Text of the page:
• This man was a beggar.
  • We also were beggars before God – unable to pay the tremendous debt we owed God.

#3 Separated from God

  • He was also outside the temple gate (he was put there every day).

At that time, there were 9 gates that led from the Court of Gentiles to the temple itself.

This gate, Gate Beautiful, was probably the western gate.

  • Like this, all sinners are separated (outside) from God – no matter how good they look, nor how near to the gate they may be.

#4 Wholly Healed by the Grace of God through the Power of the Name of Christ

Next time, we also will study MORE about how powerful the name of Christ is. Is this name in you? Are you using it practically in your daily lives?

He was saved by the grace of God through the name of Christ.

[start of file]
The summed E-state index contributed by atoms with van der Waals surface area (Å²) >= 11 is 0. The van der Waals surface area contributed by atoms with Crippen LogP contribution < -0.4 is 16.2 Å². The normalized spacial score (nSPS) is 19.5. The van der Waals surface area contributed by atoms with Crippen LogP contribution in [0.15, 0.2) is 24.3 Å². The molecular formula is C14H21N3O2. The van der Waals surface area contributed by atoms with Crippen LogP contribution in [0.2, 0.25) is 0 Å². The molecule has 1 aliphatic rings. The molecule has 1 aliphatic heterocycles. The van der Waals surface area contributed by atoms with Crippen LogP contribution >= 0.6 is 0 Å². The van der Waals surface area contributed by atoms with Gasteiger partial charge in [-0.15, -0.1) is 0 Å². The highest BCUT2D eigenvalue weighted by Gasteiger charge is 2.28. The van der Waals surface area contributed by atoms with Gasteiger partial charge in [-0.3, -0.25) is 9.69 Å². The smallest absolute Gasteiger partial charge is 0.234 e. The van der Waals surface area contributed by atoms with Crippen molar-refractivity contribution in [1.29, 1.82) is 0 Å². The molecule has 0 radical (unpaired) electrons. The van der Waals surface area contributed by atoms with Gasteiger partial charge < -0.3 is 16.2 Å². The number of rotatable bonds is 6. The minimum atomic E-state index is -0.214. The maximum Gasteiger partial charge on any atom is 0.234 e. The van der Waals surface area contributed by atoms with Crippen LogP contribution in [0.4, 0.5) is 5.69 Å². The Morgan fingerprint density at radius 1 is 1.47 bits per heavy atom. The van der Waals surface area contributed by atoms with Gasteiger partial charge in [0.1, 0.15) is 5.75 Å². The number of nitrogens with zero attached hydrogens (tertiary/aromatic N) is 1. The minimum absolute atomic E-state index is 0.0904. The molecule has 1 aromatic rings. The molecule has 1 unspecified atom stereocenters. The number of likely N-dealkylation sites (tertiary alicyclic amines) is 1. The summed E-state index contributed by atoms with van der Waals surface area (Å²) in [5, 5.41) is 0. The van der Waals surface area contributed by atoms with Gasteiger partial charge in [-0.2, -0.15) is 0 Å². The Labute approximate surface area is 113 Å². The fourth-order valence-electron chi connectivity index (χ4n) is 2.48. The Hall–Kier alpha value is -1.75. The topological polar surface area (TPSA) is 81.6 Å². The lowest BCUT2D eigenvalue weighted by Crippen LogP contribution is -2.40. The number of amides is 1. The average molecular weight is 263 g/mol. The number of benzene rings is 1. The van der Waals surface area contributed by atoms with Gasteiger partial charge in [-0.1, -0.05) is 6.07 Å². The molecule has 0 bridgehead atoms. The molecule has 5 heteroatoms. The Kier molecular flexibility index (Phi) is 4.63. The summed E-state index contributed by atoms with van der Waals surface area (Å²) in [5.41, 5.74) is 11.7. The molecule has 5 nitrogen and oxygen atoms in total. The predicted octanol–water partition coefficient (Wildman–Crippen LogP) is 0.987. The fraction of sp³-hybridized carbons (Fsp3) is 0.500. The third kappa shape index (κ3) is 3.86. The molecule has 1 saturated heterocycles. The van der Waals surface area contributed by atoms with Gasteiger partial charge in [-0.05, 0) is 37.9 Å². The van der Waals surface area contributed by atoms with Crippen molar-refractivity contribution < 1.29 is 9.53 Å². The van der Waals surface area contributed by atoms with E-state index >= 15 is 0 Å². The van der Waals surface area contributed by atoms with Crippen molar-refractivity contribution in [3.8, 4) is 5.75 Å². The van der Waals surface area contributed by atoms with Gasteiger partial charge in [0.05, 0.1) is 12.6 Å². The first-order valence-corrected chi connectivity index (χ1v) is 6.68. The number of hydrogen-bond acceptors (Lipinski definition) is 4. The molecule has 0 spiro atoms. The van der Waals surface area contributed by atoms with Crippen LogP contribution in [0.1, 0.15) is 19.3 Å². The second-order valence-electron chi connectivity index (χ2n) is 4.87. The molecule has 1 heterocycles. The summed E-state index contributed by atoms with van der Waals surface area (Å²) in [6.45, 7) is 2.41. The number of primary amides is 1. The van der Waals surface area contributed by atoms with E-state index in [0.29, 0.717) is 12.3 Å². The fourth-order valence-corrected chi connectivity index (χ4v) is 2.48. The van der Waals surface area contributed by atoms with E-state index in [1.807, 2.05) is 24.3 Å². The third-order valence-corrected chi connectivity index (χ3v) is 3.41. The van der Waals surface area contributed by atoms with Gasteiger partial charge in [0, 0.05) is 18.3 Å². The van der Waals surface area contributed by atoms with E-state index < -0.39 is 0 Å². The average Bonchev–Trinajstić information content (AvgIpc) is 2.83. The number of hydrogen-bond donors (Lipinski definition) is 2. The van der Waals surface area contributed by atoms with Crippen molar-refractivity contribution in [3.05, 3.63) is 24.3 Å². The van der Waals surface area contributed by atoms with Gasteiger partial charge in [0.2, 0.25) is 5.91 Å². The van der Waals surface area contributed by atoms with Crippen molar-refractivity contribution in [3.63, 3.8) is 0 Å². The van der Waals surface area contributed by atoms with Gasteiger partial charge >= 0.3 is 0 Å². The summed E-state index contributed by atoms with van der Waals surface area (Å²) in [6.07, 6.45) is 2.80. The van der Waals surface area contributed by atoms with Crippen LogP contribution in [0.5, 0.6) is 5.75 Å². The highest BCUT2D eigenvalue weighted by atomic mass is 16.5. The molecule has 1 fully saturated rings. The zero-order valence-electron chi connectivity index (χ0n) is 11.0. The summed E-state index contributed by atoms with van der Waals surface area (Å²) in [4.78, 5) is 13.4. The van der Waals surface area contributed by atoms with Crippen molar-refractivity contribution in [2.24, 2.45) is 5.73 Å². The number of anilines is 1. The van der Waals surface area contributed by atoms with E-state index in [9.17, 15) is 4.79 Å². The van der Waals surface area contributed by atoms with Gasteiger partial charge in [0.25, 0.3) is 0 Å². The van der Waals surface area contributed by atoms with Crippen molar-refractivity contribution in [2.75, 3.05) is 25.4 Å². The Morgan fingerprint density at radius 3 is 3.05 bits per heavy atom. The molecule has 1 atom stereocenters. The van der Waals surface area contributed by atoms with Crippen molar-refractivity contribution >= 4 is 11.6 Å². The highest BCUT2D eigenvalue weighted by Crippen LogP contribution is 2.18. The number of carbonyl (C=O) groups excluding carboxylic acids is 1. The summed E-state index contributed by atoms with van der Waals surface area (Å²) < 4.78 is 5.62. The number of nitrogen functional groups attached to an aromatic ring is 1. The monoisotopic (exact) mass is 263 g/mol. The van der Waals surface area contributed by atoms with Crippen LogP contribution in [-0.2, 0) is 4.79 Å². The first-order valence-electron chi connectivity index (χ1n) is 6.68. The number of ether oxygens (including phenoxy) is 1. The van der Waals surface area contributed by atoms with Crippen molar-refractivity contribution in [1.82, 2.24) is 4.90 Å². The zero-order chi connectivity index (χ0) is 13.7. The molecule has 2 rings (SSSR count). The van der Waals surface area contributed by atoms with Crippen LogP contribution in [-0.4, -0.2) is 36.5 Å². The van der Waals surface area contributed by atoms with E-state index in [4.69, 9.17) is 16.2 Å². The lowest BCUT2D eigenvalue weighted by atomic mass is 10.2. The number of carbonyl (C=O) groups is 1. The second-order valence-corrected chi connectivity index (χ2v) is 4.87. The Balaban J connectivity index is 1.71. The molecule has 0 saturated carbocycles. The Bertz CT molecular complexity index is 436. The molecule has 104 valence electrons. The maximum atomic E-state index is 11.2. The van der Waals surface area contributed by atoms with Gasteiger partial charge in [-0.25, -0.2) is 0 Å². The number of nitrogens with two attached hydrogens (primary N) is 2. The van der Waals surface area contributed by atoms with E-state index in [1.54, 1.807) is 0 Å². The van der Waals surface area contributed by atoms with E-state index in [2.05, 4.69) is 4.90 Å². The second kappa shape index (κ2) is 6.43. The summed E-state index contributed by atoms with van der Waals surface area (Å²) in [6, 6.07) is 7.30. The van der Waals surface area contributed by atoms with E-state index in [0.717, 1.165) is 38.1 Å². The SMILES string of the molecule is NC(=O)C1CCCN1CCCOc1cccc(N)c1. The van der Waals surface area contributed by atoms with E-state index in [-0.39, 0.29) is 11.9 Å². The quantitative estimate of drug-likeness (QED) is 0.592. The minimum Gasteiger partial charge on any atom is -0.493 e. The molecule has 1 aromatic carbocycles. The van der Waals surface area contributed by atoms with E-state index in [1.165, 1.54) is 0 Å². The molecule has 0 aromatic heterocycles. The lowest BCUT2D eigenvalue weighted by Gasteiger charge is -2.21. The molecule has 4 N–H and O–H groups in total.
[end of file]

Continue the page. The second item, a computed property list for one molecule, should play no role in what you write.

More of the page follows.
We also are saved like this.

Eph “You are saved by grace, not by works, so that no one can boast.”

#5 Instant Healing

v. 7

“Taking him by the right hand, he helped him up, and instantly the man’s feet and ankles became strong.”

How long do YOU need to be saved? One month, year, day?

No, our salvation is also IMMEDIATE.

This is instant healing because HE did nothing to be healed. It is only by the grace of God that he was healed.

Also, we can do nothing to be saved. If we try, we need almost an infinite number of years to do so. But, our salvation happened immediately – because Christ did all things necessary for our salvation, justification, glorification. How amazing!

#6 Evidence

Are you saved? Let me see the evidence.

This man showed the evidence of what God had done for him – by standing, jumping, walking, praising God. He showed the evidence of what God had done in public, in the sight of many eyes.

If we are really saved, we can show the evidence of what Jesus has done by saying, “Jesus is my Lord” and witnessing before others in public. This is our witness (evidence) before others. Are you showing this evidence every day in public? That is why there is always persecution found in the Christian life – because our witness should be done in public.